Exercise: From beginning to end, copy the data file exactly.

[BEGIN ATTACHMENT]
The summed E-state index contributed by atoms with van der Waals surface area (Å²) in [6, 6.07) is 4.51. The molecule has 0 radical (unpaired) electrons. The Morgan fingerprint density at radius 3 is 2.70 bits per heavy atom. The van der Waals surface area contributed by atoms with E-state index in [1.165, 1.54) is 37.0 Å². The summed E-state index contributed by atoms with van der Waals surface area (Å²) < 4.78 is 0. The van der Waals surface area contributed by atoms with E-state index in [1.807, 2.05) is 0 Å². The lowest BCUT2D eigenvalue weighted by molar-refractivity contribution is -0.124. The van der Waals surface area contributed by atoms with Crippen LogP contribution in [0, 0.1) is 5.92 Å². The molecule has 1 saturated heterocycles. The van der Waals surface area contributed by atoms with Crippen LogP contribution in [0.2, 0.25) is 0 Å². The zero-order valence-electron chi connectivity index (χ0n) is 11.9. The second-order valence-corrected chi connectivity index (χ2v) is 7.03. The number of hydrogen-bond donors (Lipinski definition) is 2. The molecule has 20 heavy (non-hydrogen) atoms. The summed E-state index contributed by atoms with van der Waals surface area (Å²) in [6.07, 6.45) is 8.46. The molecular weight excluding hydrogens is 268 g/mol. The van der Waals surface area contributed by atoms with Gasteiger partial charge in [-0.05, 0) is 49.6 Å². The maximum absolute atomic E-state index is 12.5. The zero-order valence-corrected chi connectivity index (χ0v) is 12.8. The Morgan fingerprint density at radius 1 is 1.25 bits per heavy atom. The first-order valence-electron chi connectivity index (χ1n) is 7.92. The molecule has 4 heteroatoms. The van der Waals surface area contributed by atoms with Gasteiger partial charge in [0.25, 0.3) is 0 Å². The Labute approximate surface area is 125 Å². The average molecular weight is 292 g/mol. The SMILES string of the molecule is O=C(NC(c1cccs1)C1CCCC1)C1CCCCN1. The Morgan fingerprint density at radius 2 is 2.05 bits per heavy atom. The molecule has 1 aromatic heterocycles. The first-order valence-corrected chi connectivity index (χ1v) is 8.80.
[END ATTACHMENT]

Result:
The summed E-state index contributed by atoms with van der Waals surface area (Å²) in [6, 6.07) is 4.51. The molecule has 0 radical (unpaired) electrons. The Morgan fingerprint density at radius 3 is 2.70 bits per heavy atom. The van der Waals surface area contributed by atoms with E-state index in [1.165, 1.54) is 37.0 Å². The summed E-state index contributed by atoms with van der Waals surface area (Å²) < 4.78 is 0. The van der Waals surface area contributed by atoms with E-state index in [1.807, 2.05) is 0 Å². The lowest BCUT2D eigenvalue weighted by molar-refractivity contribution is -0.124. The van der Waals surface area contributed by atoms with Crippen LogP contribution in [0, 0.1) is 5.92 Å². The molecule has 1 saturated heterocycles. The van der Waals surface area contributed by atoms with Crippen LogP contribution in [0.2, 0.25) is 0 Å². The zero-order valence-electron chi connectivity index (χ0n) is 11.9. The second-order valence-corrected chi connectivity index (χ2v) is 7.03. The number of hydrogen-bond donors (Lipinski definition) is 2. The molecule has 20 heavy (non-hydrogen) atoms. The summed E-state index contributed by atoms with van der Waals surface area (Å²) in [6.07, 6.45) is 8.46. The molecular weight excluding hydrogens is 268 g/mol. The van der Waals surface area contributed by atoms with Gasteiger partial charge in [-0.05, 0) is 49.6 Å². The maximum absolute atomic E-state index is 12.5. The zero-order valence-corrected chi connectivity index (χ0v) is 12.8. The Morgan fingerprint density at radius 1 is 1.25 bits per heavy atom. The first-order valence-electron chi connectivity index (χ1n) is 7.92. The molecule has 4 heteroatoms. The van der Waals surface area contributed by atoms with Gasteiger partial charge in [0.25, 0.3) is 0 Å². The Labute approximate surface area is 125 Å². The average molecular weight is 292 g/mol. The SMILES string of the molecule is O=C(NC(c1cccs1)C1CCCC1)C1CCCCN1. The Morgan fingerprint density at radius 2 is 2.05 bits per heavy atom. The molecule has 1 aromatic heterocycles. The first-order valence-corrected chi connectivity index (χ1v) is 8.80.